After checking in, I headed over to the fifth story for dinner at Circa 1963 outside by the pool. The Sun City Refresher was a perfect sipper as the sunset over the city. I nibbled on setas (mushroom) tacos for dinner before retiring to my room for a great night’s sleep.
From a Gunslinger’s Grave to highest peak in Texas
Early the morning, I walked over to El Paso Coffee Box for a latte. The cool coffeeshop near San Jacinto Plaza is made out of recycled shipping containers. Coffee fueled I drove over to Concordia Cemetery shortly after it opened at 8 a.m. The historic cemetery was known as Rancho Concordia in the 1840s and gained widespread use in the 1880s. Today there are over 60,000 graves including pioneers, Civil War veterans including Buffalo Soldiers, Texas Rangers and civil leaders. There are some unusual graves here like John Wesley Hardin, a famous gunslinger of the Wild West. It also has a Chinese cemetery with an estimated 300-400 graves of railroad workers.
After walking around the cemetery, I walked over to L and J Café. The owners of this iconic café are Lydia and John, hence the name. I started with cinnamon coffee and devoured huevos a la Mexicana, my favorite Mexican breakfast. Don’t be surprised if you see a famous face here. Celebrities from Arnold Schwarzenegger to Martha Stewart have chowed down on the authentic Mexican food at “the old place by the graveyard.”
It’s a little under two hours to drive from El Paso to Guadalupe Mountains National Park. It’s mainly ranchland. You do pass the salt flats, which are a remnant of an ancient shallow lake and reason for the El Paso Salt War of 1877-1878.
The Guadalupe Mountains tower over the surrounding flat desert terrain.
It was already late morning, so I knew I wasn’t going to tackle the highest peak in Texas. Instead, I stopped in the visitor center and chatted with a ranger on where to go in the national park. My first hike was an easy one on the Pinery Nature Trail from the visitor center. The hike is only three-quarters of a mile round trip. The old Pinery mail station was a stop along the Butterfield Overland stagecoach route.
Next I drove about a mile down the road, then another half mile down a dirt road to see the historic Frijole Ranch.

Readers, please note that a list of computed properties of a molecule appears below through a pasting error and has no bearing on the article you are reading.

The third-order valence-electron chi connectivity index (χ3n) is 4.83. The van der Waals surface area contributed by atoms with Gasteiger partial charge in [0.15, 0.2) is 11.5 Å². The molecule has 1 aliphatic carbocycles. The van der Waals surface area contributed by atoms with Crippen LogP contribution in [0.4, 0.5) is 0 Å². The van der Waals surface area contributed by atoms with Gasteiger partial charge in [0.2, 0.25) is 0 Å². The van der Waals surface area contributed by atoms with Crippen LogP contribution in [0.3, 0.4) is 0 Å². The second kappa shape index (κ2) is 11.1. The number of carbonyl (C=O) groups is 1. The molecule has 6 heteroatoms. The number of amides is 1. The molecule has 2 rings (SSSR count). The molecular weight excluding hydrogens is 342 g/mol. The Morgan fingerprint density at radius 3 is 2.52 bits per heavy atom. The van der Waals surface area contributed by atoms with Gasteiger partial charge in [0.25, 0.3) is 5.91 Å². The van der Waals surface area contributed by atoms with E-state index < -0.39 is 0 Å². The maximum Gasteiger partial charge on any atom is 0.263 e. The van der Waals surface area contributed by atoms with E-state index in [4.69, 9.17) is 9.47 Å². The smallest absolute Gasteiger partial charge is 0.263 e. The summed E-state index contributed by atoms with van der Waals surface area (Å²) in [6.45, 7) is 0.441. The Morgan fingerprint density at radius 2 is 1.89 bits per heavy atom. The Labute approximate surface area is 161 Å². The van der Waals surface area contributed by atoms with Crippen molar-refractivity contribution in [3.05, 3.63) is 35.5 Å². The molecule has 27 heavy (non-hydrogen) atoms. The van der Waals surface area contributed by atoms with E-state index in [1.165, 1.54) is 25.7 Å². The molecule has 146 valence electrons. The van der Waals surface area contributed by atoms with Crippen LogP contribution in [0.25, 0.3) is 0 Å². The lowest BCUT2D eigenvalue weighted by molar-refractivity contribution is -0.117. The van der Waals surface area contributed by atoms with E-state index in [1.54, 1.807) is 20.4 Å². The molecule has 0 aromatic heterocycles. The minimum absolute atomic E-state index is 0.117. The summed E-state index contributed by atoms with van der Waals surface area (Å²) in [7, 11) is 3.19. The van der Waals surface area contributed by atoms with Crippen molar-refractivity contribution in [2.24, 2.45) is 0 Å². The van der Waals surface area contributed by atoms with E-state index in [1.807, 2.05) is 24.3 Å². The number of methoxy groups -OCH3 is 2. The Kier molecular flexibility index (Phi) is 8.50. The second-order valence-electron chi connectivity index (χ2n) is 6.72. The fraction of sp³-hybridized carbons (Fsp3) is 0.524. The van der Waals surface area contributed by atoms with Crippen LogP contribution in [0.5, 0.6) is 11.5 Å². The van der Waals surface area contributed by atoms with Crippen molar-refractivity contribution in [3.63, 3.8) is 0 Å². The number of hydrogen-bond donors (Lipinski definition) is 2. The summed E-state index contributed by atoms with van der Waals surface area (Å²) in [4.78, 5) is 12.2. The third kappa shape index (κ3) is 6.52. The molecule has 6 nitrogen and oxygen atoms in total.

Itching to get on the trail, I drove a few more miles to McKittrick Canyon, named after Captain Felix McKittrick, who settled in the area in 1869. As I got close to the trailhead parking lot, I noticed something crossing the road. I slowed down and saw it was a rattlesnake. You do have to watch out for those here. I decided to hike to the McKittrick Canyon Trail to Pratt Cabin. The trail follows an intermittent stream and takes you through desert, transition and canyon woodlands landscapes. Pratt Cabin was built by a geologist named Wallace E. Pratt in the 1920s. The house built of only stone and wood, was his part-time home and summer retreat. In 1957, he donated his property to the U.S. Government to create a national park. The cabin is a great spot for a picnic, to explore the shady oasis, or just relax for a bit before hiking back out of the canyon.
Knowing the afternoon was quickly waning, I decided to pick up my pace through the dense forest to the Grotto, changing a 4.8-mile round trip to one that’s 6.8 miles. The Grotto is a small cave-like feature with stalagmites and stalagmites formed from dripping water percolating through the limestone. Since I was solo hiking, as I returned to the parking lot, I was grateful to see a couple with two boys from San Antonio that I met right when I started the trail. Since the dad encouraged me to go on to the grotto from Pratt Cabin, they wanted to make sure I made it out of the desolate landscape. I was quick on the hike back so luckily, they only waited for about fifteen minutes.
I got back to Hotel Indigo about 7:30 p.m. I quickly got ready and walked over Elemi Restaurant for a late dinner. First up a margarita made with tequila, natural cane sugar, orange juice and squeeze of lime. While sipping my well-earned margarita, I devoured the pepinos appetizer of cucumbers with a spicy kick. I also ordered the aquachile callo de hacha appetizer. The traditional Mexican dish is normally made with shrimp, and the scallops added an outstanding twist. After hiking all day, I was really hungry, so I ordered a fish taco and a cauliflower one. I couldn’t finish them, but both were delicious, especially paired with a glass of wine from their extensive Mexican wine list.
Discovering Ancient Rock Paintings
I grabbed an early breakfast of avocado toast in the Downtowner, the street-level restaurant in Hotel Indigo, before heading out to Hueco Tanks State Park and Historic Site.